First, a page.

In a binary compensation plan a distributor has two legs to place those who join the business. A binary plan requires you to balance (not necessarily equally) your two legs. For example; if you had twelve distributors in your downline you would place six in each leg. Some binary plans are not as evenly balanced requiring the sponsor to place four in one of the legs and eight in another, giving a one third to two thirds division.
The binary compensation plan is creating a buzz in the industry and at the same time some frustration for network marketers.
If a sponsor is able to bring in more than two new distributors,any recruits over and above the first two become spill over and will have to be placed under other distributors in the downline.
One thought comes to mind and that is… if a downline distributor is the recipient of spill over (recruit sponsored but not able to be placed in your width because the plan is only two legs and must be placed in your downline) and if this spill over recruit is not a business builder than what choices would they have?
One of the choices would be to let the new distributor remain as placed but the recipient distributor would have to build under that person in order to keep the legs balanced. This certainly would not be the best choice because it would force them to build that distributors business in order to receive a commission check. Why should anyone build another distributor a check when they do not take the initiative to build their own.
“Network marketing was all about personal production and building something that was really worth building. Leaders committed to long-term growth, developing useful skills and producing stable teams with depth that would pay them for years and years.” ~ Keith O’Brien
The second option would be to have that spill over removed from the downline and if not removed, perhaps resignation is in order and looking for a compensation plan that is more suitable to your network marketing efforts is in order.
As is the case in a binary compensation plan the commission check is based on the volume sold for the month, and the distributor is always paid on the weak leg, Even though you bring volume to both the weak and the strong leg.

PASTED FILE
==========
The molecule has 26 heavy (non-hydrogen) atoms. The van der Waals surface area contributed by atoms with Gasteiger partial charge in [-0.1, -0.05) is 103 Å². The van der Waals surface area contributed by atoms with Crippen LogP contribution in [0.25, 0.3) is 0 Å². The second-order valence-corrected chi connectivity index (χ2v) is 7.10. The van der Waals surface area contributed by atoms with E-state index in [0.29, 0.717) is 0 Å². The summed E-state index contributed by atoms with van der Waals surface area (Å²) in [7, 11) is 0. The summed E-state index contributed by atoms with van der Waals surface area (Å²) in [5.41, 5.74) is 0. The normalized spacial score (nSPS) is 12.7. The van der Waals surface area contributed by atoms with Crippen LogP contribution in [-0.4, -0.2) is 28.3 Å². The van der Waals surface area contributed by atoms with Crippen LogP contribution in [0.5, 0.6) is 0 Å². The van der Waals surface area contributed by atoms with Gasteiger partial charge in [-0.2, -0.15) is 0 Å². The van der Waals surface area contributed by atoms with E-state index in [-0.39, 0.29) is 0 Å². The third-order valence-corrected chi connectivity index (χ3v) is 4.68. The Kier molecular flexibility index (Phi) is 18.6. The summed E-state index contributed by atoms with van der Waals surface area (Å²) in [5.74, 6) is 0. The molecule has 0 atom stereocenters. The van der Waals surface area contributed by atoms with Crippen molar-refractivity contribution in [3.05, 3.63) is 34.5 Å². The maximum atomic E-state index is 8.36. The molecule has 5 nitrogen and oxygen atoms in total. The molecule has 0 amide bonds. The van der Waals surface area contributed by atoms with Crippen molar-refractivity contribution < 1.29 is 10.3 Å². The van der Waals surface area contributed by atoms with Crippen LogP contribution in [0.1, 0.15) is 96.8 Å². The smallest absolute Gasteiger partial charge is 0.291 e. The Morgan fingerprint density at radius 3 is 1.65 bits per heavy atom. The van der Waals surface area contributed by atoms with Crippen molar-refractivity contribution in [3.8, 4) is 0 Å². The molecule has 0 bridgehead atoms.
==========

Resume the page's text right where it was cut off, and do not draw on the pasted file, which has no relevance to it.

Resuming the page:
As an example: if the strong leg had a thousand points of volume and the weak had nine hundred points of volume. The commission check is ten percent of the volume on the weak leg which is ninety dollars and you you will not be paid on the remaining one thousand points in the strong leg.
The nine hundred points in the pay leg is used to pay the commission and is reduced to zero for the next month and the strong leg is reduced, by the same amount, to one hundred points. The carry over to the next month is one hundred points on the strong leg. In the new month you have to build the volume on both legs again in order to qualify for a commission check. The commission rate is ten percent on the weak leg but you are building two legs so what is the real overall commission if you take both legs into consideration? Yes if you were paid on all your efforts your commission should be ten percent of your total volume (1900) which would be $190.00. Why put your efforts into a binary commission plan if you are not going to be paid on all of your volume brought to the company?
How about you?
It is always advised that you read your compensation plan and understand how hard you are going have to work and what you need to do to qualify for your commission check. If you miss out on even one qualification, you will not get paid. The proof is in the compensation plan.
Commit To Success Today
Dave and Darlene Mills
Leadership With A Vision
Vision without action is merely a dream. Action without vision just passes the time. Vision with action can change the world. by Joel A. Barker